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China secures coal, gas and power supplies ahead of another cold wave: NDRC

  • Author
  • Analyst Cindy Liang and Eric Yep
  • Editor
  • Kshitiz Goliya
  • Commodity
  • Coal Electric Power Natural Gas

Singapore — China has taken measures to secure natural gas, electricity and coal supplies ahead of another expected cold snap in coming days, the country's top policy planner, the National Development and Reform Commission, said in a Dec. 28 press conference, according to a transcript on its website.

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The move comes after China faced energy shortages and price hikes earlier in December in several provinces, due to a sharp drop in temperatures that coincided with a faster-than-expected recovery in energy demand on the back of a rebound in economic activity.

The cold snap is forecast to hit a wide swathe of the country's central, eastern, and northwestern regions starting from Dec. 28, causing temperatures to drop by as much as 10-12 degrees Celsius, NDRC said. Meanwhile, North Asian spot LNG prices hit a six-year high with S&P Global Platts JKM for February assessed at $12.514/MMBtu on Dec. 28.

In order to increase natural gas supply, NDRC has urged upstream producers to operate at full capacity, asked LNG receiving terminals to optimize their window slots to boost imports and increased spot LNG purchases, it said.

The middle section of China-Russia natural gas pipeline eastern route started operations from Dec. 3, which is expected to increase gas supply by more than 10 million cu m/day, and the restart of Beihai LNG in southwestern Guangxi province is also expected to boost supply, it said.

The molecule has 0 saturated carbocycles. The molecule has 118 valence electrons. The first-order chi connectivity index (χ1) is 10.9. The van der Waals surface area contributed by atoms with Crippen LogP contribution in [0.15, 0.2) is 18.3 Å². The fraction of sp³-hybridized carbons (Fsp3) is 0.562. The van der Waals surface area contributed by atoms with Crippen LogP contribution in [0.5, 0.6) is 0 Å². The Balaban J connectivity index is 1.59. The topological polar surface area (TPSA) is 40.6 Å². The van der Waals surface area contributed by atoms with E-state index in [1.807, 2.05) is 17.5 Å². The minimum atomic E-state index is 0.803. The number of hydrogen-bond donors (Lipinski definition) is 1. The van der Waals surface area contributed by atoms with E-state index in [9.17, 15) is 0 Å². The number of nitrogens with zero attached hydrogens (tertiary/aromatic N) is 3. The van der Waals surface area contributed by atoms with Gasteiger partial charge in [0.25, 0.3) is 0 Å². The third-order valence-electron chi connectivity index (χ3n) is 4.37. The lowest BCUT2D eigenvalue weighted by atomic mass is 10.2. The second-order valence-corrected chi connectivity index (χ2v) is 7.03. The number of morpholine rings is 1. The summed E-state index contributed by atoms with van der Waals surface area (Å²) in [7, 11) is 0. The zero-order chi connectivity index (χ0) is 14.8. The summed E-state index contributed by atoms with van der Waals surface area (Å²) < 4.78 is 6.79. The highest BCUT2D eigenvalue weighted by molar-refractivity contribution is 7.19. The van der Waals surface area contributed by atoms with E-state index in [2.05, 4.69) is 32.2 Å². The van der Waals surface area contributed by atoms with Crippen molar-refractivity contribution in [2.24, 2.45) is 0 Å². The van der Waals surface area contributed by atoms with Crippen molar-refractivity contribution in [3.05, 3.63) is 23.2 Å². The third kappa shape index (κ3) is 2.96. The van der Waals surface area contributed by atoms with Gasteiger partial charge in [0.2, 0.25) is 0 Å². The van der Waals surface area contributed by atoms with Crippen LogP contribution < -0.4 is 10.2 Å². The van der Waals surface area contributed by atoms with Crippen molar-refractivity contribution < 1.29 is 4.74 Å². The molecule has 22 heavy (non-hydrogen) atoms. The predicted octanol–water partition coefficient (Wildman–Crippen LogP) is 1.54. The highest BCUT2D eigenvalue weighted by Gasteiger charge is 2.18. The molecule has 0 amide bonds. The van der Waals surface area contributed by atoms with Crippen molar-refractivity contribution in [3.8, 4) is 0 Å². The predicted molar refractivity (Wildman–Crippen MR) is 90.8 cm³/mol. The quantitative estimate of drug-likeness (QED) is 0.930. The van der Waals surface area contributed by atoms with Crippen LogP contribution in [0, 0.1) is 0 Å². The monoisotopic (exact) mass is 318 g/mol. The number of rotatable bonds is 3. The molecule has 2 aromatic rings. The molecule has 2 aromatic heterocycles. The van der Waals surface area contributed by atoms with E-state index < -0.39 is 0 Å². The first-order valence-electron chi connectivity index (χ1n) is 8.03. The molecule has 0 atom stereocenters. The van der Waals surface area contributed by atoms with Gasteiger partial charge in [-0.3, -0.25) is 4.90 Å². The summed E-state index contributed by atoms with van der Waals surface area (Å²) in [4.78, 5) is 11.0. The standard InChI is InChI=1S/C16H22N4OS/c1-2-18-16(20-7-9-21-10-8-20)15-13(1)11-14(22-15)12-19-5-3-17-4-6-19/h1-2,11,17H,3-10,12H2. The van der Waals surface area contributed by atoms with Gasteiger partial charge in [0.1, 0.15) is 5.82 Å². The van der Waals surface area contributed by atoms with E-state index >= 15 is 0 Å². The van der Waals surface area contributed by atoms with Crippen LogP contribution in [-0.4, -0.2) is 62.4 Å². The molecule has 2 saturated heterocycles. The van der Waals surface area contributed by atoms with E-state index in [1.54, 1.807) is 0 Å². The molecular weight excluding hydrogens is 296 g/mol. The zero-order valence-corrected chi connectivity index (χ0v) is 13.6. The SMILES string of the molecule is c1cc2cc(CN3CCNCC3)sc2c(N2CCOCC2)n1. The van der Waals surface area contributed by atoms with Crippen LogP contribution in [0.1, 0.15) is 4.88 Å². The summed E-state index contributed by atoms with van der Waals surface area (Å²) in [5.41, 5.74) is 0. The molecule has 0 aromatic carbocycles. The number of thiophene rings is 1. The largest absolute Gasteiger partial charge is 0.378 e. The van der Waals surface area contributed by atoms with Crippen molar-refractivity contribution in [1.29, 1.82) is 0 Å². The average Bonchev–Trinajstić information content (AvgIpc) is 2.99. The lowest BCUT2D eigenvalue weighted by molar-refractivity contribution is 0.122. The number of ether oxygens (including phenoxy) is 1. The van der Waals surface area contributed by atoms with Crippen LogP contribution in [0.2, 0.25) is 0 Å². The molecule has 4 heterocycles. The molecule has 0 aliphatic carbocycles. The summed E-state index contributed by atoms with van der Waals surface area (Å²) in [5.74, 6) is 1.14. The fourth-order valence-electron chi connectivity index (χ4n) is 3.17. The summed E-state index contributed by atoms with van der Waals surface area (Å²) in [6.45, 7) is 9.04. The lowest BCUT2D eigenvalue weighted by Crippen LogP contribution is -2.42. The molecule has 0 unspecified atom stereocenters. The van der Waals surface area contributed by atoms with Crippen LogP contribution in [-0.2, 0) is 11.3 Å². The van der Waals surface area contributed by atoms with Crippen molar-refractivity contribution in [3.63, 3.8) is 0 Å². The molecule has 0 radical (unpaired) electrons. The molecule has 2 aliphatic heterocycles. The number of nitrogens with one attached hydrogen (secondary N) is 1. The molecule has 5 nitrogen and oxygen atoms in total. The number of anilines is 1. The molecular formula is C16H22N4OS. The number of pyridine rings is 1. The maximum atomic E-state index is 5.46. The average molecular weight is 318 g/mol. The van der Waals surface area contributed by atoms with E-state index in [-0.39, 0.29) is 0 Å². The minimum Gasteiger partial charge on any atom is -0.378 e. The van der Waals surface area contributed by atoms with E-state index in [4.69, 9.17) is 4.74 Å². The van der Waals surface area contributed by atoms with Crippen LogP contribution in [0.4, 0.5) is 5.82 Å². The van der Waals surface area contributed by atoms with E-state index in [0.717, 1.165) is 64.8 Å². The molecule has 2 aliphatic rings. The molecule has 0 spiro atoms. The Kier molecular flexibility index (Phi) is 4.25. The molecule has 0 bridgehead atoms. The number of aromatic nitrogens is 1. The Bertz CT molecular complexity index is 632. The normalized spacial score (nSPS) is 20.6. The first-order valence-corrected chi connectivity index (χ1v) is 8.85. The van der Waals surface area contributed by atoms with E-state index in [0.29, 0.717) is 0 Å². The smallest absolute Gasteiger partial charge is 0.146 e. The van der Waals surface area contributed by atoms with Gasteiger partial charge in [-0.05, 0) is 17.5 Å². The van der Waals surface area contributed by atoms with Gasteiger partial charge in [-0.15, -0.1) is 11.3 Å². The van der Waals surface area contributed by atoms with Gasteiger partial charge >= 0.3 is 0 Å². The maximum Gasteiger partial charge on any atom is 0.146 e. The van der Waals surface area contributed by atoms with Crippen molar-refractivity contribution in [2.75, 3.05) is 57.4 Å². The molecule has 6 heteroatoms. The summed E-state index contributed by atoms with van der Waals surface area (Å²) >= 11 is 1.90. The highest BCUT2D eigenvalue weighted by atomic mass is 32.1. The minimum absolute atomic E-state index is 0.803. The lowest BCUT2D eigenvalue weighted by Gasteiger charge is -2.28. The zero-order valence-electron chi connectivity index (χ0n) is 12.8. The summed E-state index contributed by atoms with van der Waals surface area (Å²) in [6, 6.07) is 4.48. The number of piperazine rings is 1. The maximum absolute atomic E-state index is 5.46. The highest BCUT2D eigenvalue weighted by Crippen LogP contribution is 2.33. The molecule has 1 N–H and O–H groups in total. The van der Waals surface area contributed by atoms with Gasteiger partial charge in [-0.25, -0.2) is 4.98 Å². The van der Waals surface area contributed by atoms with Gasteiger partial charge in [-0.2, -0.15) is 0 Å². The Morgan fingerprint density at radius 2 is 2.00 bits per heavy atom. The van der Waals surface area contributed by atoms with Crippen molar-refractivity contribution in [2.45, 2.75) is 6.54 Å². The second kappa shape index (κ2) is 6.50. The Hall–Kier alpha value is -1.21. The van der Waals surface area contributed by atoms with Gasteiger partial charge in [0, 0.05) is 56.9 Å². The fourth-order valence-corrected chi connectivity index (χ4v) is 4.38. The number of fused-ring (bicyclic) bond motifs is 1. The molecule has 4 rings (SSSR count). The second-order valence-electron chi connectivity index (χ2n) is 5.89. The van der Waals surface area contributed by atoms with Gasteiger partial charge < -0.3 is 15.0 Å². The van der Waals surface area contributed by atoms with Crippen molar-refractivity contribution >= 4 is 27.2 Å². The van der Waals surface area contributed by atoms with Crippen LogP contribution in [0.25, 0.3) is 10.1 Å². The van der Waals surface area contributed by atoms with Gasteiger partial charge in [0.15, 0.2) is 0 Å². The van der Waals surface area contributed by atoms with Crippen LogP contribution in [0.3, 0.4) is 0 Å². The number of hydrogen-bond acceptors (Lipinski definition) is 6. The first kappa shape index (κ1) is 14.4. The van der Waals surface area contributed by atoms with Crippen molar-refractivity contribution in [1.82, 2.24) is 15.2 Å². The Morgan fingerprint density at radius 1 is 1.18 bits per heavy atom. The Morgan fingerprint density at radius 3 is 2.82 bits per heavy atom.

The government will focus on increasing gas supply for heating to seven key provinces and cities in the northern regions, where daily gas supply currently is around 470 million cu m/d, accounting for about 40% of national gas supply, according to NDRC.

Other measures include coordinating the use of gas storage capacity, which has grown by 5 billion cu m from last year and is around 10 billion cu m as of Dec. 24, equal to roughly 70 days' supply.

PipeChina, the biggest state-owned oil and gas infrastructure operator, has also raised storage capacity at its gas pipelines starting from Dec. 27, in a bid to cope with the short-term demand surge during this cold snap, NDRC said.

Some pipeline gas supply has been diverted from the south to northern provinces, on projects such as the northward route of the Zhonggui Line and reverse transmission of the Guangzhou Station. LNG cargoes have also been diverted to northern receiving terminals, along with adjustments in supply to industrial consumers.

China's electricity generation and consumption increased by around 11% year on year in December, with double-digit growth in power consumption in 20 provincial power grids, NDRC said. It said the daily maximum power load and power generation both exceeded the summer peak, in a rare occurrence, leading to peak power rationing in provinces like Hunan, Jiangxi and Zhejiang.

The demand situation has stabilized, but preparations are being made to address sustained low temperatures.

To meet coal shortages, NDRC has asked major coal-producing regions such as Shanxi, Shaanxi and Inner Mongolia to increase production, called for prioritizing power generation, monitor coal storage levels in power plants, with current storage levels at over 18 days of supply, and boost supply to shortage prone provinces like Hunan and Jiangxi.

It said coal imports should be appropriately increased, and coal should be used first for power generation and heating, and imported coal supply should be fully utilized.

NDRC is also debottlenecking coal transportation, especially from major production areas of Shanxi, Shaanxi and Mongolia.

According to data from the railways department, daily coal loadings have exceeded 80,000 vehicles, and the Daqin Railway system has shipped more than 140 trains a day, which is the highest level in history.